By Emad El-Din Aysha, PhD
Global technological breakthroughs in nano-applications are accelerating in the post-production or downstream sector of the oil industry. Egypt desperately needs to utilize these advances to solve many of its outlying economic problems related to the petroleum industry. The question is whether the scientific and industrial infrastructure of the country is suited for riding this technological wave that encompasses everything from petrochemicals to refining to midstream and even upstream.
The quick answer is no. As it stands, downstream in Egypt is underperforming. Evidence of this can be found in the petrochemicals sector. Plastics are one of Egypt’s top ten imports, standing at $3b in 2014, according to the United Nations Comtrade Database. Its exports were at the much smaller figure of $1.6b. Is this disparity a matter of feedstock or lack of technical expertise or investments? Similar gaps emerge elsewhere. At first sight, Egypt’s fortunes when it comes to fertilizers – another example of petrochemicals – appear better with exports standing at $742m and import at $161m. Yet, even here there are mismatches. Egypt imports higher quality fertilizers, which feeds into the drain on the country’s hard currency reserves. The same holds true of pesticides, many other chemicals, and pharmaceuticals, all being implicated in the petrochemicals industry.
Why has the country so far not addressed these trade disparities by identifying root causes and taking concrete steps to rectify them? Without resolving these outlying issues first, Egypt will not be able to take the next technological leap that will bring it up to speed with downstream round the globe.
Economic Mismanagement and Human Resources
A part of the problem with petrochemicals in Egypt has been the public sector mentality, a petroleum expert with extensive experience in the private sector explains. Like the Toshka land reclamation project (an ambitious project to reclaim half a million acre of desert land) the focus was on large headlines for picturing massive national projects that ignored feasibility studies. Another area of policy neglect did not take into account the issue of comparative advantage in natural resources endowments. Egypt, in the 1980s, did witness a surge of exploration and production activity with largely promising estimates of the country’s gas reserves. The problem was that these estimates did not account for the competition, particularly from regional energy giants like Saudi Arabia, which gets its feedstock for plastics, fertilizers and other petrochemicals almost for free while extracting oil. But this was no excuse, the expert said, since any resource gap can be compensated for through sound planning, management, and technology.
The larger problems afflicting downstream lay in Egypt’s education system due to a lack of emphasis on the downstream sector and other petroleum and energy-related subjects, the expert explains.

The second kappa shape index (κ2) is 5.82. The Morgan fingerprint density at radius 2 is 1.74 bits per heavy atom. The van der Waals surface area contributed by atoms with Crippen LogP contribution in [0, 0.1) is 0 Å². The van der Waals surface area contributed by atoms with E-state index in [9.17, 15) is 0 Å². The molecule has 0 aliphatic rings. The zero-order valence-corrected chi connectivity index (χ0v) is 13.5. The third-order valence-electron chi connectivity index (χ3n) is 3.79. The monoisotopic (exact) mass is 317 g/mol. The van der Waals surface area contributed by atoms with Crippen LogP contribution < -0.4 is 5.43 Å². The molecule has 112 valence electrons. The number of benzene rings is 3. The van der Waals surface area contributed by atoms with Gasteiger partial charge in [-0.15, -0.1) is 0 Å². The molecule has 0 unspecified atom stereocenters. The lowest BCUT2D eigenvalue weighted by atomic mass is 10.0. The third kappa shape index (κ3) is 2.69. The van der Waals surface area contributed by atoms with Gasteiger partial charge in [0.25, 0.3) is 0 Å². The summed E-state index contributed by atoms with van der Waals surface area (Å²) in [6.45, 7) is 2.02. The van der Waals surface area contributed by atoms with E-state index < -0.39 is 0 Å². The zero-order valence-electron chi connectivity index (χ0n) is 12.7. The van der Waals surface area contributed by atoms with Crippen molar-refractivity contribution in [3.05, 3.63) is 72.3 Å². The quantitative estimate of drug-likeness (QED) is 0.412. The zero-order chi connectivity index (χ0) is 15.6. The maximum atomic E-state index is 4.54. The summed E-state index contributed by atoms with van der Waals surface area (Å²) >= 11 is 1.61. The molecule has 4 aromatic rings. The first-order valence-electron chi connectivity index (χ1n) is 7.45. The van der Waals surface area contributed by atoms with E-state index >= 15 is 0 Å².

Most universities in Egypt do not specialize in chemical engineering, only chemistry. Most Egyptian universities do not have petroleum engineering departments to begin with. Topics related to the oil industry are also dispersed across curricula even at leading private sector universities like the American University in Cairo (AUC), British University in Egypt (BUE) and Future University in Egypt (FUE). Metallurgy, while intimately related to petroleum, is studied as a specialization in the Mechanical Engineering Department, under the Materials and Manufacturing specialization. The other specializations are Mechanical Design, Industrial Engineering, Robotics, and Power Engineering.
Chemists who graduate from institutions of higher learning are eagerly employed by the oil and gas sector, that is true, but their skills are more generic, given their education. They can work just as easily in pharmaceuticals as in oil and gas, after some re-skilling at the hands of the employer. Petrochemicals, however, are more difficult and demand a proper degree in chemical engineering. Even Petroleum Engineering Departments deal almost exclusively with upstream – exploration, production, drilling, and oil recovery, trying to compensate downstream with a handful of specialized courses in petrochemicals. Other energy-related topics get listed under environmental sciences and renewables.
Attempts to have Petroleum Engineering Departments cover the broader remit of petroleum and energy studies have not always been successful. Ironically the older, less well-funded public sector universities in Egypt – Cairo, Alexandria, and Suez – are the ones best equipped for the downstream industry, bunching petroleum engineering with petrochemicals, and mechanical engineering. Suez University deserves special mention because it has its own separate department of Petroleum and Petrochemical Refining within the Faculty of Petroleum and Mining Engineering. This is in addition to the four other departments of Petroleum, Geological Engineering, Metallurgy, and Mining Engineering. That being said, there are different educational models on offer that we need to be mindful of when it comes to upgrading downstream.
Matching Knowledge and Needs
The older ways of teaching at Cairo and Suez Universities have their advantages. The system churns out fully qualified engineers for the downstream sector, explains Dr. Amr Serag-Eldin, Professor and PENG Chairman at the AUC’s Department of Mechanical Engineering. The disadvantage, however, is that the educational institutions do not keep up to speed with the latest advances in the field. Having separate departments and schools, the approach taken by his institution, allows higher education to focus on the fundamentals of science and engineering first, then deal with practical applications later. The basics of power engineering, for instance, are the same as those in physics – thermodynamics, fluid and gas mechanics, the photoelectric effect, etc. A science background is a must. With these basics in place, there are qualified graduates who can do their own research afterwards and specialize as they see fit. It’s a question of learning how to learn he says. Serag-Eldin adds that having separate departments does not mean the university cannot pool resources and set up multidisciplinary programs and laboratories. The School of Science and Engineering, in fact, deals with a broad range of petroleum-related disciplines, such as engineering for pipelines, renewables, project management, and industrial engineering. Nano-tech is also increasingly crossing disciplinary boundaries in science and engineering.